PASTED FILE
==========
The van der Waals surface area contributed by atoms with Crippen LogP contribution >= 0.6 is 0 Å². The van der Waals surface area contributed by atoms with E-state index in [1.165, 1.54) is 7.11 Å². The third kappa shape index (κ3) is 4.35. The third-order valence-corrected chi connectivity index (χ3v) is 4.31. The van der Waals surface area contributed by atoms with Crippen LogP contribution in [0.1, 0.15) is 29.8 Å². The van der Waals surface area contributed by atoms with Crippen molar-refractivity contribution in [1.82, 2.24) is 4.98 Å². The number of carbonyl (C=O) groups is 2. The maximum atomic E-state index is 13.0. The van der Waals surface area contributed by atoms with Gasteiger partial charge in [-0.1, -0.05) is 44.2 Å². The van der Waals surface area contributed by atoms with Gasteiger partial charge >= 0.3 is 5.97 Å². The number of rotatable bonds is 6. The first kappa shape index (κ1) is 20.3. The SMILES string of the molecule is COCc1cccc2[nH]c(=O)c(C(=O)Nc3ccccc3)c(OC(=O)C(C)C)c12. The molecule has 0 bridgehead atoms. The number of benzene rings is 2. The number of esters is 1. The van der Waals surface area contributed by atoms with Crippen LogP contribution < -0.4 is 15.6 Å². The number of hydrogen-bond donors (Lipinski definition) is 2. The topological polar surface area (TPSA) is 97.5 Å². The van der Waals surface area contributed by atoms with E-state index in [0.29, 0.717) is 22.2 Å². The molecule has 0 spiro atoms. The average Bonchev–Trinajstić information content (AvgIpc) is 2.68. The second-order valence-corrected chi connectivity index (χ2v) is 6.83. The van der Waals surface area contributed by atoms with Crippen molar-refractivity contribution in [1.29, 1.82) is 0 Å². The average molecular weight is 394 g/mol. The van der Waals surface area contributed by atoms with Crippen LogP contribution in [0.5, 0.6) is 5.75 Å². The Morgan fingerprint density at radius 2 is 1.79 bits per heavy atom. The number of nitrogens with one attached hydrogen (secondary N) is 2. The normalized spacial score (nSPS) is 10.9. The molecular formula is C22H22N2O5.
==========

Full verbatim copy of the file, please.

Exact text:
The van der Waals surface area contributed by atoms with Crippen LogP contribution >= 0.6 is 0 Å². The van der Waals surface area contributed by atoms with E-state index in [1.165, 1.54) is 7.11 Å². The third kappa shape index (κ3) is 4.35. The third-order valence-corrected chi connectivity index (χ3v) is 4.31. The van der Waals surface area contributed by atoms with Crippen LogP contribution in [0.1, 0.15) is 29.8 Å². The van der Waals surface area contributed by atoms with Crippen molar-refractivity contribution in [1.82, 2.24) is 4.98 Å². The number of carbonyl (C=O) groups is 2. The maximum atomic E-state index is 13.0. The van der Waals surface area contributed by atoms with Gasteiger partial charge in [-0.1, -0.05) is 44.2 Å². The van der Waals surface area contributed by atoms with Gasteiger partial charge >= 0.3 is 5.97 Å². The number of rotatable bonds is 6. The first kappa shape index (κ1) is 20.3. The SMILES string of the molecule is COCc1cccc2[nH]c(=O)c(C(=O)Nc3ccccc3)c(OC(=O)C(C)C)c12. The molecule has 0 bridgehead atoms. The number of benzene rings is 2. The number of esters is 1. The van der Waals surface area contributed by atoms with Crippen LogP contribution < -0.4 is 15.6 Å². The number of hydrogen-bond donors (Lipinski definition) is 2. The topological polar surface area (TPSA) is 97.5 Å². The van der Waals surface area contributed by atoms with E-state index in [0.29, 0.717) is 22.2 Å². The molecule has 0 spiro atoms. The average Bonchev–Trinajstić information content (AvgIpc) is 2.68. The second-order valence-corrected chi connectivity index (χ2v) is 6.83. The van der Waals surface area contributed by atoms with Crippen molar-refractivity contribution in [1.29, 1.82) is 0 Å². The average molecular weight is 394 g/mol. The van der Waals surface area contributed by atoms with Crippen LogP contribution in [0.5, 0.6) is 5.75 Å². The Morgan fingerprint density at radius 2 is 1.79 bits per heavy atom. The number of nitrogens with one attached hydrogen (secondary N) is 2. The normalized spacial score (nSPS) is 10.9. The molecular formula is C22H22N2O5.